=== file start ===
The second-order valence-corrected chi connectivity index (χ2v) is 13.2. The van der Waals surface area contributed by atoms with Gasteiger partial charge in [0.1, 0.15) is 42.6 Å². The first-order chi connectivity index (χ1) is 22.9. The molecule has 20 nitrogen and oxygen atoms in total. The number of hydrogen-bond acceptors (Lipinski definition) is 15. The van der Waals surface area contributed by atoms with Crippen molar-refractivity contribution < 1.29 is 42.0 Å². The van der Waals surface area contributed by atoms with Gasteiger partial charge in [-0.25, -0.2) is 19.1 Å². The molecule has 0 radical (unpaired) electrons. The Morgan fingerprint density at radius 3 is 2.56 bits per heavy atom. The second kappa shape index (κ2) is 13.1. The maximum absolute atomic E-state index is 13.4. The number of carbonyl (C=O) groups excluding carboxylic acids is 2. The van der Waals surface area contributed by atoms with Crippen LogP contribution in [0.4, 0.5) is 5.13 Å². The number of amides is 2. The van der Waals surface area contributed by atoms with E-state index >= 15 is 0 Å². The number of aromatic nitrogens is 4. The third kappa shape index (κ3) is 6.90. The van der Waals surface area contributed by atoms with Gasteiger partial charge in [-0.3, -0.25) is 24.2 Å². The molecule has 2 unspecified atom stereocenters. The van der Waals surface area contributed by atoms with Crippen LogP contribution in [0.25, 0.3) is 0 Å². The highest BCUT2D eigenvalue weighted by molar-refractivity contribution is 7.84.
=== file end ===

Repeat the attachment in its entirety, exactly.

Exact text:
The second-order valence-corrected chi connectivity index (χ2v) is 13.2. The van der Waals surface area contributed by atoms with Gasteiger partial charge in [0.1, 0.15) is 42.6 Å². The first-order chi connectivity index (χ1) is 22.9. The molecule has 20 nitrogen and oxygen atoms in total. The number of hydrogen-bond acceptors (Lipinski definition) is 15. The van der Waals surface area contributed by atoms with Crippen molar-refractivity contribution < 1.29 is 42.0 Å². The van der Waals surface area contributed by atoms with Gasteiger partial charge in [-0.25, -0.2) is 19.1 Å². The molecule has 0 radical (unpaired) electrons. The Morgan fingerprint density at radius 3 is 2.56 bits per heavy atom. The second kappa shape index (κ2) is 13.1. The maximum absolute atomic E-state index is 13.4. The number of carbonyl (C=O) groups excluding carboxylic acids is 2. The van der Waals surface area contributed by atoms with Crippen LogP contribution in [0.4, 0.5) is 5.13 Å². The number of amides is 2. The van der Waals surface area contributed by atoms with E-state index >= 15 is 0 Å². The number of aromatic nitrogens is 4. The third kappa shape index (κ3) is 6.90. The van der Waals surface area contributed by atoms with Gasteiger partial charge in [-0.3, -0.25) is 24.2 Å². The molecule has 2 unspecified atom stereocenters. The van der Waals surface area contributed by atoms with Crippen LogP contribution in [0.25, 0.3) is 0 Å². The highest BCUT2D eigenvalue weighted by molar-refractivity contribution is 7.84.